Last edited: Jul 2, 2013
  8. Colorado4Wheel

    Colorado4Wheel

    14,949
    173
    Nov 2, 2006
    CO
    I would shove a 250gr Colt bullet on it and run it at 680 fps. Just sayin.
     
  9. fredj338

    fredj338

    21,977
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    Dec 22, 2004
    so.cal.
    Tried it, I doubt anyone can tell the recoil diff between that & a 230gr @ 730fps. For that matter, I doubt you can really tell the diff between either & a 200gr @ 830fps.:dunno:
     
    Last edited: Jul 2, 2013
  10. Never gone below 200g myself. However, I've shot thousands of 200g LSWC over 4.3g of Clays. Nice soft shooting, accurate load.


    Sent from my iPhone 4s using Tapatalk
     
  11. EL_NinO619

    EL_NinO619 EX-Swage Monkey

    1,615
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    Aug 11, 2010
    San Diego
    The most accurate .45acp I have ever loaded was Nosler 185 HP Custom Comp with WSF. I also really favor Berry's 185 HBRN. But for plinking I like 230 because you use less powder.
     
  12. fredj338

    fredj338

    21,977
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    so.cal.
    So let me get this, you use a 1c more expensive bullet to save 1/2c less powder? You've ben living in Kalif too long.:whistling:
     
    Last edited: Jul 3, 2013
  13. EL_NinO619

    EL_NinO619 EX-Swage Monkey

    1,615
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    Aug 11, 2010
    San Diego
    ? I don't use the nosler's to save money. I use the berry's and usually buy local and they are all priced the same. Yes it sounds like Kali math if you use online prices.
     
  14. Colorado4Wheel

    Colorado4Wheel

    14,949
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    Nov 2, 2006
    CO
    But it's way cooler to shoot a 45 Colt Bullet.

    Also,

    Long Colt, Long Colt.

    That was for Steve. :wavey:
     
    Last edited: Jul 3, 2013
  15. dla

    dla

    411
    1
    Oct 19, 2002
    Hillsboro, Oregon
    I like my practice ammo to be as zippy as my carry ammo. I'm a bit old-school in that I'm more confident that my 1000+fps 185gr JHP will open up.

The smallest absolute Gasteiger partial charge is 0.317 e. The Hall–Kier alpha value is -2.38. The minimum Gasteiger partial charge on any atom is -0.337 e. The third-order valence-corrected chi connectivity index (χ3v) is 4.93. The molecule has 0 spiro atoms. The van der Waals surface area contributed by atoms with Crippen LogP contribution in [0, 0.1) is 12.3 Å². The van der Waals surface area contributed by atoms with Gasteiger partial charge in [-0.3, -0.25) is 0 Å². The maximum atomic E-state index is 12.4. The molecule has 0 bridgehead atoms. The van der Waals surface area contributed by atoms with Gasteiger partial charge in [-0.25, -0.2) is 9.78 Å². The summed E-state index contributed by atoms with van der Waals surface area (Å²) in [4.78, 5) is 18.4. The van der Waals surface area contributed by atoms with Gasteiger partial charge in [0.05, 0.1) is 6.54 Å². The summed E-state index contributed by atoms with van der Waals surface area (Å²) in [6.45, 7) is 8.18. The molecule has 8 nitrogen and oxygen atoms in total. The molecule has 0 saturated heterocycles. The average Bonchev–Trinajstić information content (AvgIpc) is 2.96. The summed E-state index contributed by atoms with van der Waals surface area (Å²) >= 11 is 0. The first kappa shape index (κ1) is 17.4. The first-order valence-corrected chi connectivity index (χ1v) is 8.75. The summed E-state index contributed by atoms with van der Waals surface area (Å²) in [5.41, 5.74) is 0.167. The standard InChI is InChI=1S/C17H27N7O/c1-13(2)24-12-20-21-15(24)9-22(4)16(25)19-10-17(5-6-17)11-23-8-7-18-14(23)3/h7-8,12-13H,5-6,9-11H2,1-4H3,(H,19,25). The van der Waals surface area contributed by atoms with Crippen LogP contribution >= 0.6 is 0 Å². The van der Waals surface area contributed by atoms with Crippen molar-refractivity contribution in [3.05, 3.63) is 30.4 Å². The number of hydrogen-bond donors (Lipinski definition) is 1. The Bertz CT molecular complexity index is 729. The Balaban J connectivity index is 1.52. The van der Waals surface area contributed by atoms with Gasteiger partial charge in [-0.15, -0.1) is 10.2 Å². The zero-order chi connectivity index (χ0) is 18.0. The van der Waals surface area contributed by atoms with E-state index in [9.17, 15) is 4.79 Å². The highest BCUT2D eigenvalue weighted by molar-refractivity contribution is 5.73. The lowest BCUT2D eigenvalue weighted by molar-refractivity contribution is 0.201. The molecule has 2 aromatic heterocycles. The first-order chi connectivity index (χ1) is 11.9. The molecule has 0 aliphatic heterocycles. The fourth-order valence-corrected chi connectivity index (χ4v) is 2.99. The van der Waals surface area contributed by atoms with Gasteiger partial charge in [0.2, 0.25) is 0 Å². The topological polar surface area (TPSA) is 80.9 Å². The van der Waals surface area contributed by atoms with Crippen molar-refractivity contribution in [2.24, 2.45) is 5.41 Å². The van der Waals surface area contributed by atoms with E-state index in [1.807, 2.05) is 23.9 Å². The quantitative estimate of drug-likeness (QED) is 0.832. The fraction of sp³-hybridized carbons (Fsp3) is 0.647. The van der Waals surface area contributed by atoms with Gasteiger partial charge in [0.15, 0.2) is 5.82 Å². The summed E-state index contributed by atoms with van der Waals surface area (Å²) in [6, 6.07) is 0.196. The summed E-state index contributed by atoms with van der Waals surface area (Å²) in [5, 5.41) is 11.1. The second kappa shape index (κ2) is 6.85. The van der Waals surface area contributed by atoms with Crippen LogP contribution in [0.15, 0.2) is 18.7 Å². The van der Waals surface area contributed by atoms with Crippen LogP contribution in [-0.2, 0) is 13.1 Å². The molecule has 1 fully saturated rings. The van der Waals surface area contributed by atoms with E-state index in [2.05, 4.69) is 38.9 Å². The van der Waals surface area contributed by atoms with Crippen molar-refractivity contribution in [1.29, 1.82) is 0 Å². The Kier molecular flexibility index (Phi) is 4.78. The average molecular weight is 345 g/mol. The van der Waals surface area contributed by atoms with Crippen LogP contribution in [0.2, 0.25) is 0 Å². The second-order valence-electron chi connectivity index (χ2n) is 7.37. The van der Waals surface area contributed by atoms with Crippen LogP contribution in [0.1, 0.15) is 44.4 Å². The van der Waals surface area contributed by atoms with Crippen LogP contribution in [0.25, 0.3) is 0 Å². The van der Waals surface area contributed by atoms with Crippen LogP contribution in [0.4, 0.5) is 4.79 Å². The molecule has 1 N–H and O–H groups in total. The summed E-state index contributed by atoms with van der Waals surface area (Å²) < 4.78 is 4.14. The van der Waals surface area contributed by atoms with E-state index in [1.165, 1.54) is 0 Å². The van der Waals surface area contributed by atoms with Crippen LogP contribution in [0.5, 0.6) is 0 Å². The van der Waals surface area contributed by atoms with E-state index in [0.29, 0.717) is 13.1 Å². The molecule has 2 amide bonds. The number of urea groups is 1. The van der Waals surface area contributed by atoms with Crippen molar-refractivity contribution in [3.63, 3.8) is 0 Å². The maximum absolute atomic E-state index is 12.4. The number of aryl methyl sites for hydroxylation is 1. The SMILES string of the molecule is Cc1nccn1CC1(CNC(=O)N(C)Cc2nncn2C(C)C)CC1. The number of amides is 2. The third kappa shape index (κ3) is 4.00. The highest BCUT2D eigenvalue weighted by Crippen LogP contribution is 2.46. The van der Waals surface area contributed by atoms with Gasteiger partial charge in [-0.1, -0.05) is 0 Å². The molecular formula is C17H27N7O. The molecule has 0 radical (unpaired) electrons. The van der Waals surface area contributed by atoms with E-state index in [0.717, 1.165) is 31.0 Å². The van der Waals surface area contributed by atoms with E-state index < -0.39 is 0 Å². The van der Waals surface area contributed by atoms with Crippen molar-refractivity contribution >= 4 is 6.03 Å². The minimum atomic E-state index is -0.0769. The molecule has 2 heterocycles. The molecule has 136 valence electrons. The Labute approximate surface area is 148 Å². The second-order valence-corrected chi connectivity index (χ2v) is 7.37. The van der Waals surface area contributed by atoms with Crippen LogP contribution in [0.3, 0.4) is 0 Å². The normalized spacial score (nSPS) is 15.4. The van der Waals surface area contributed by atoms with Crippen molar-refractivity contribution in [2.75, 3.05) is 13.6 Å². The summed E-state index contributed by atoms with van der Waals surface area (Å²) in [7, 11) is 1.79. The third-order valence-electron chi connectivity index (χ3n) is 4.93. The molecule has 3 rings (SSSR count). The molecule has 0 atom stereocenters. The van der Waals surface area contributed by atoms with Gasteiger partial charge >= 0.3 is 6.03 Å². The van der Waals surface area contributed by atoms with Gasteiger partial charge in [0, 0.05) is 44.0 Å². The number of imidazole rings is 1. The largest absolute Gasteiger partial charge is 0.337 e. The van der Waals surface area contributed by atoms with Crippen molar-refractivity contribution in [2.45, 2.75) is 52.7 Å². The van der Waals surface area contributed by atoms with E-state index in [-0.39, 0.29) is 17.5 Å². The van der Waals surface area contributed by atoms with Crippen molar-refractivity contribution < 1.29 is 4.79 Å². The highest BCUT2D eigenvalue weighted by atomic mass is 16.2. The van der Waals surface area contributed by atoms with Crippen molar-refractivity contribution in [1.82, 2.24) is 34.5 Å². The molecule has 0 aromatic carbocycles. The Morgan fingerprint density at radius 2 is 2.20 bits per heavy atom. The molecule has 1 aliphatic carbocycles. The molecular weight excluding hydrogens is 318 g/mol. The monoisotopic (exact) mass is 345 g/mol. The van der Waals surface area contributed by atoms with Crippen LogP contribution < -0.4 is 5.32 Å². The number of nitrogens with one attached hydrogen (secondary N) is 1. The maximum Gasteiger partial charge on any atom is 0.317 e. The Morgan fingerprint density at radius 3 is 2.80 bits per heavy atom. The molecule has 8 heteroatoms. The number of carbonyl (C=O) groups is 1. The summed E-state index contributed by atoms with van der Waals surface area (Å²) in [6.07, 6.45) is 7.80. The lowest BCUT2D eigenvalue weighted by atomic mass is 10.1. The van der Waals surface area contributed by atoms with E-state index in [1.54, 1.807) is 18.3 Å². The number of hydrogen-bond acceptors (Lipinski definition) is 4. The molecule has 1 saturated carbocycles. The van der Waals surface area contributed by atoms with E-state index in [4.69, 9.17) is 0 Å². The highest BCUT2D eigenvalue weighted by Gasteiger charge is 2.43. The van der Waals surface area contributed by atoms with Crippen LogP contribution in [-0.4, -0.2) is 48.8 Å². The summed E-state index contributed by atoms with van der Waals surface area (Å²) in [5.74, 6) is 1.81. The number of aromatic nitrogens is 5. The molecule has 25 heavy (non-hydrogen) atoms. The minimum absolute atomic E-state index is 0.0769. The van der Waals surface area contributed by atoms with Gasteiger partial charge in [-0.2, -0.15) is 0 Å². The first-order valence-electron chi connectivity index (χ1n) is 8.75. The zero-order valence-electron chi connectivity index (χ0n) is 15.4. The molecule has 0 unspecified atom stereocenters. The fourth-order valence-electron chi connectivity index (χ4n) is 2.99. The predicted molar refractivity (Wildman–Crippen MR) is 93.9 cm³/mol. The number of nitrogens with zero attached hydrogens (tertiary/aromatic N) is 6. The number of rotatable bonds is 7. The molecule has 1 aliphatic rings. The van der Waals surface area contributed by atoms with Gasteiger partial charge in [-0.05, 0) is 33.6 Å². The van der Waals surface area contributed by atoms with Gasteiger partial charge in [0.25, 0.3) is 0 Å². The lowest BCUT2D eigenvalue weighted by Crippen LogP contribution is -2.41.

The muzzle rise difference between hot 230gr and 185gr fodder is significant to me - that's why I like 185gr. I switched from 200gr to 185gr lswc years ago to match my 185gr XTP and I try to keep the velocities equal.
     
  16. fredj338

    fredj338

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    Dec 22, 2004
    so.cal.
    No, you said you like to use 230gr to plink with to save powder. Powder is cheap compared to bullets & even primers now days. At most places a 230gr bullet costs a bit more than 200 or 185.:dunno:
     
    Last edited: Jul 3, 2013
  17. EL_NinO619

    EL_NinO619 EX-Swage Monkey

    1,615
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    Aug 11, 2010
    San Diego
    Well here in SD @ LMC (LGS) all Berry's 250ct used to be $38. So in that point its cheaper to buy 230gr. But in the real world its not cheaper to shoot 230. Now at the LGS powder ain't so cheap $59 for 1lb. :steamed:
     
  18. fredj338

    fredj338

    21,977
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    so.cal.
    Ouch, & you still buy from them? Fortuantely, I always keep stuff on hand, so haven't even been local to look @ powder prices. There are no primers to really price, but here & there U still get stuff at a good price. Hopefully this all blows over sometime next year & I can restock, but Kalif aint looking so good. If they ban internet sales, then I am gonna have to make a trip to AZ or NV once a year & stock up.:crying:
     
  19. dougader

    dougader

    2,980
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    Apr 17, 2004
    Man, at $60 a pound you could drive to Portland and pick up some powder...